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Discussion in 'MacBook Air' started by Ollifi, Aug 8, 2013.
Is it possible to calibrate MBA, mid-2013, screen brightness, same way as in iOS?
I have never seen a way to do this, and I suspect this is the reason for the lack of responses to your question.
The ambient light sensor controlled by the System Management Controller (SMC). You might try a SMC reset and see if that helps.
What do you mean by "same way as in iOS"? You can calibrate the screen by going to System Preferences > Displays > Color > Calibrate but there isn't a simple brightness calibration.
He is talking about this.
I have been looking for an answer to this too for a while. I like the way iOS handles the brightness (amid all of the confusion of how it works). You set it at the lowest brightness you want and it will only get brighter from there but never go below the lowest you set it at. I have mine set to just above lowest so when I am in the dark it is a perfect brightness for my eyes but any other time it will pick a good brightness increase by it self using the ambient light sensor.
The brightness on the macbook and keyboard seem to have a mind of their own sometimes and don't seem to work as efficiently.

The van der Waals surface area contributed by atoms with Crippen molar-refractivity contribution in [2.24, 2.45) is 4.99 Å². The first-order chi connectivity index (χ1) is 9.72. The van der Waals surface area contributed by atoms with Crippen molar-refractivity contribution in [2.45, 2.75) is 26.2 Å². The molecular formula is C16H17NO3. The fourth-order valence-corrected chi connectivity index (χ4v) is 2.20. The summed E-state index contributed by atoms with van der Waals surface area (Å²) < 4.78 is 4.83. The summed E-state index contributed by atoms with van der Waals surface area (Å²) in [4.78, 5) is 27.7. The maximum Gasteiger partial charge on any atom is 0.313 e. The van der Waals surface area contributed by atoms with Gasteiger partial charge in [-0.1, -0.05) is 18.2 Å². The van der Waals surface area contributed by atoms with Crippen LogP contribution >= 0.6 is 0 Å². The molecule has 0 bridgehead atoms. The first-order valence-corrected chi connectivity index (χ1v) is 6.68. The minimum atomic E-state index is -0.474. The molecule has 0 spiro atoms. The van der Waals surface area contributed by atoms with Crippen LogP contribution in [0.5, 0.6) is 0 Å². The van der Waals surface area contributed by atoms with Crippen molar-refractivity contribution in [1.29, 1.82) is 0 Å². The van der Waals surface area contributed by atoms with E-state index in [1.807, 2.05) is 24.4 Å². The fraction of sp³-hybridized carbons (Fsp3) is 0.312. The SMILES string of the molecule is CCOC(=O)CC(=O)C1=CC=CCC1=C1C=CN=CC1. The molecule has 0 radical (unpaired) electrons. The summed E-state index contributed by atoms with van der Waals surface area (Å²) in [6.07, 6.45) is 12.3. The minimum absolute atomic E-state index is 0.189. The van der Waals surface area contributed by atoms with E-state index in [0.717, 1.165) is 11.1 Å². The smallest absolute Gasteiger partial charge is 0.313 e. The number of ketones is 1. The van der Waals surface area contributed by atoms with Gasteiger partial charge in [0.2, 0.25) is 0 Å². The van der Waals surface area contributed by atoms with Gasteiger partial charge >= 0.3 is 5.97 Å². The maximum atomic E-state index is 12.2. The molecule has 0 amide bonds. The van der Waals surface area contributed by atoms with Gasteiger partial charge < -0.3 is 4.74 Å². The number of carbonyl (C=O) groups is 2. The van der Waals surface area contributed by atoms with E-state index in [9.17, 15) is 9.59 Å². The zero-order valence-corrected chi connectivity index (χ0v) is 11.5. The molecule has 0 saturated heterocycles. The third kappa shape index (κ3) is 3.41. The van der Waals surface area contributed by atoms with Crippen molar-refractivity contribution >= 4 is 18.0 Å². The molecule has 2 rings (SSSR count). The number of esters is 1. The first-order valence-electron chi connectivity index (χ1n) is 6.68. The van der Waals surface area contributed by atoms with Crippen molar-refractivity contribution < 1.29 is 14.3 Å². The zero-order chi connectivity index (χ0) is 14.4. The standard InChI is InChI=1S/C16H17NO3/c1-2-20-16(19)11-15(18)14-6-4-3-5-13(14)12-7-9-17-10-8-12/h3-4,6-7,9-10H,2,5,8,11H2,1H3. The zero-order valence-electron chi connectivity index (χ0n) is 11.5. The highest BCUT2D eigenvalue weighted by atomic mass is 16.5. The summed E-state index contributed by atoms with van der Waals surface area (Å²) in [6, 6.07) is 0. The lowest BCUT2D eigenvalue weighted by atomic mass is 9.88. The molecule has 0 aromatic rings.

Yes, that's what I'm meaning. Has anyone developed app to fix this? For example, My keyboard light is on even the environment is bright.
U can set the keyboard's brightness independent of the screen brightness. I just set the keyboard's backlit to its lowest settings, intending to save power.
As a touch typist, I don't really READ the keys but the backlit, albeit faint, allows my fingers to be positioned at the "home" position, if you took typing class, then after that my touch (automatic) takes over.
For the rest of u trying to adjust the screen brightness, don't expect it to be perfect all the time, that is the automatic adjust works perfectly. If you have to manually adjust it during usage for your current ambient, seems OK to me, not a big deal.
This is because the sensor sits next to the camera. My keyboard is always on when I'm working right in front of a window and the sensor is exposed only to the dark interior of the room.